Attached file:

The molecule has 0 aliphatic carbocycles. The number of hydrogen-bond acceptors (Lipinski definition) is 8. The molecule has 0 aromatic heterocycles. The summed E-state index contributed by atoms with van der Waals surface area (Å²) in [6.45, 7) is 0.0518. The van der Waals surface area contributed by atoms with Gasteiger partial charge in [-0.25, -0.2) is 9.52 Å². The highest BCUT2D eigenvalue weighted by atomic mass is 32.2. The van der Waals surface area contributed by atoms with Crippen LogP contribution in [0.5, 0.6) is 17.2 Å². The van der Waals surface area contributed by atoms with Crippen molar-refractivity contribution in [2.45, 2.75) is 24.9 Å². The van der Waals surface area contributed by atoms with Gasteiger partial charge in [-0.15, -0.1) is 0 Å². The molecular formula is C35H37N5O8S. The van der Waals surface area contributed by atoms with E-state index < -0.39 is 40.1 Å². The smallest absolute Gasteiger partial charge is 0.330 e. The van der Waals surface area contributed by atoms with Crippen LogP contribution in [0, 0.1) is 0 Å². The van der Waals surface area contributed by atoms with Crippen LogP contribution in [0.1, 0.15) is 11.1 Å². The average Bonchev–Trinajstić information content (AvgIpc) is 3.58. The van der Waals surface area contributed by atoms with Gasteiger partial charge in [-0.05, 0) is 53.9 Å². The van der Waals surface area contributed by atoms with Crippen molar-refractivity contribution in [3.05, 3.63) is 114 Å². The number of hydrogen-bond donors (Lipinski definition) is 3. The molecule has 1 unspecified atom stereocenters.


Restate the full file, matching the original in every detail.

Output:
The molecule has 0 aliphatic carbocycles. The number of hydrogen-bond acceptors (Lipinski definition) is 8. The molecule has 0 aromatic heterocycles. The summed E-state index contributed by atoms with van der Waals surface area (Å²) in [6.45, 7) is 0.0518. The van der Waals surface area contributed by atoms with Gasteiger partial charge in [-0.25, -0.2) is 9.52 Å². The highest BCUT2D eigenvalue weighted by atomic mass is 32.2. The van der Waals surface area contributed by atoms with Crippen LogP contribution in [0.5, 0.6) is 17.2 Å². The van der Waals surface area contributed by atoms with Crippen molar-refractivity contribution in [2.45, 2.75) is 24.9 Å². The van der Waals surface area contributed by atoms with Gasteiger partial charge in [-0.15, -0.1) is 0 Å². The molecular formula is C35H37N5O8S. The van der Waals surface area contributed by atoms with E-state index < -0.39 is 40.1 Å². The smallest absolute Gasteiger partial charge is 0.330 e. The van der Waals surface area contributed by atoms with Crippen LogP contribution in [0, 0.1) is 0 Å². The van der Waals surface area contributed by atoms with Crippen LogP contribution in [0.1, 0.15) is 11.1 Å². The average Bonchev–Trinajstić information content (AvgIpc) is 3.58. The van der Waals surface area contributed by atoms with Gasteiger partial charge in [-0.05, 0) is 53.9 Å². The van der Waals surface area contributed by atoms with Crippen molar-refractivity contribution in [3.05, 3.63) is 114 Å². The number of hydrogen-bond donors (Lipinski definition) is 3. The molecule has 1 unspecified atom stereocenters.